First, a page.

Getting Your Invention on Store Shelves in 30 Days
Get Your Invention on Store Shelves
in 30 Days
Your design is completed. You’ve proven that it works. Now, you’re ready to put it on the market. By the time you’ve reached this milestone, you’ve already accomplished more than the vast majority of creative hopefuls. After basking in this celebratory moment, it’s time to kick things into high gear to avoid countering your achievements with an unexpected plateau.
Even with a slim margin of inventions that make it through production, the numbers decrease even further when the time comes to sell your idea to stores. Today, I’ll explain what you need to do to get your invention on the shelf in 30 days. You can sum up the process with one word: inventory.
Understanding the Store’s Objective
Retail outlets are pitched with inventions day in and day out. With so many promising ideas coming across their desks, buyers and store managers are concerned with one common topic. You guessed it – it’s inventory.
They need to know that you have the power to consistently produce quality merchandise. Buyers don’t want to see catalogs, they’re looking for products in hand. You’ll gain even more favor if you can leave them with some inventory after your meeting.
Understanding Your Personal Commitment
It’s equally important for you to know exactly what you’re getting yourself into. Most inventors would like to walk away from a deal with cash and hand but, outside of rare exceptions, most stores operate on a 30-day net agreement. Meaning, you won’t receive payment for your inventory until 30 days after its sold.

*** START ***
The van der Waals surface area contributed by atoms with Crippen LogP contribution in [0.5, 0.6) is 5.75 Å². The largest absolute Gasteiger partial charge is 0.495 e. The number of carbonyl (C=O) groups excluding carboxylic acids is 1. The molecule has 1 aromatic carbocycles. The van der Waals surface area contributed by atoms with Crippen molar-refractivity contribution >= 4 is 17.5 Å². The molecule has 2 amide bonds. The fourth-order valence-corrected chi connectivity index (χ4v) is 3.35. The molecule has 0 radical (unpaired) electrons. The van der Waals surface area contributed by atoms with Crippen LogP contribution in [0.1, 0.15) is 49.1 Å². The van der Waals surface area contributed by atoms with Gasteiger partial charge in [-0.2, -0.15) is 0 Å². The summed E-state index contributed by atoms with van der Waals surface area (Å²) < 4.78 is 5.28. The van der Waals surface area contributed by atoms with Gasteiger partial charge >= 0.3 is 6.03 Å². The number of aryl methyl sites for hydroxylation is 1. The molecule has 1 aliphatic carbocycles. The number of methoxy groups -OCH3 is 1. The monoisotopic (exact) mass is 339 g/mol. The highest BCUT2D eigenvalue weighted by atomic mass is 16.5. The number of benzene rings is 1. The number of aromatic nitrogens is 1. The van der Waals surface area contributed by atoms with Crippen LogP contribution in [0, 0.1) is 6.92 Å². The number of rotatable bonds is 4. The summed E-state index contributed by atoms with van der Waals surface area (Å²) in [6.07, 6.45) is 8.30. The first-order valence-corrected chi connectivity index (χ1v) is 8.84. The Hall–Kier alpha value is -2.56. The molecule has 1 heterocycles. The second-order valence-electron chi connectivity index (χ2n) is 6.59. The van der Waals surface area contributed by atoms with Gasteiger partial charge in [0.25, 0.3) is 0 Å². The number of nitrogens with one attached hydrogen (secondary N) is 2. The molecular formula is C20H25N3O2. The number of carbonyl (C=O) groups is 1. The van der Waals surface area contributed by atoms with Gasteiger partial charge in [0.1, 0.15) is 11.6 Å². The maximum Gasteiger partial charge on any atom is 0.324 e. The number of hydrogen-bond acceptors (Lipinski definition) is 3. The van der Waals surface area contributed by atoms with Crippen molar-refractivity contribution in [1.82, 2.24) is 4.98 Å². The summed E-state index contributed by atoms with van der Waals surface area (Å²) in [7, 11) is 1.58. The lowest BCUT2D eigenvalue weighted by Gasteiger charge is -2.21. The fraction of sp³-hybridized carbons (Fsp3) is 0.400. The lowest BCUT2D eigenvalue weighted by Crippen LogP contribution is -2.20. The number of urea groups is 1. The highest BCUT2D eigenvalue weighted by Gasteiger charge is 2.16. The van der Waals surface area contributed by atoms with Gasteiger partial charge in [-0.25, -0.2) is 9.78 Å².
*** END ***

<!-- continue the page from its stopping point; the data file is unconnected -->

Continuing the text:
As an inventor, you need to be practical about what you can afford to part ways with, and how you’ll sustain your operation until those invoices are settled. With inventory on the shelf, and the need to continue ramping up production to fill future orders, you’ll have a significant amount of capital floating around until you’re able to claim your return.
Satisfying the Demand
Aside from the cost of production, you’ll also need to factor labor costs into the equation. You’ll need qualified hands to help you create, store, and package, and ship inventory, to satisfy your buyer’s demand. If you’ve been operating with a solo production, you’ll need to adjust your strategy. This may mean hiring people, renting a larger storage space, or even finding manufacturers who can accommodate a faster turnaround.
Be realistic about the impact this decision will have on you, your business, and, more importantly, your family. For example, when trying to circumvent budgetary concerns, you may decide to forgo the storage rental in lieu of stacking inventory in your home. However, your wife and children may not be too happy about losing the family room to all your packages and supplies. It’s important to make business decisions that won’t be too disruptive in your life.
Building on Long-Term Objectives
Regardless of how you make it happen, you must develop a way to make inventory your primary focus. This is the only way you’ll be ready to market yourself to retail stores. There have been instances where inventors managed to bypass this crucial step and land a retail contract, but their products didn’t stay on the shelves for very long. Buyers are in search of consistency. It is, in short, a definable deal breaker.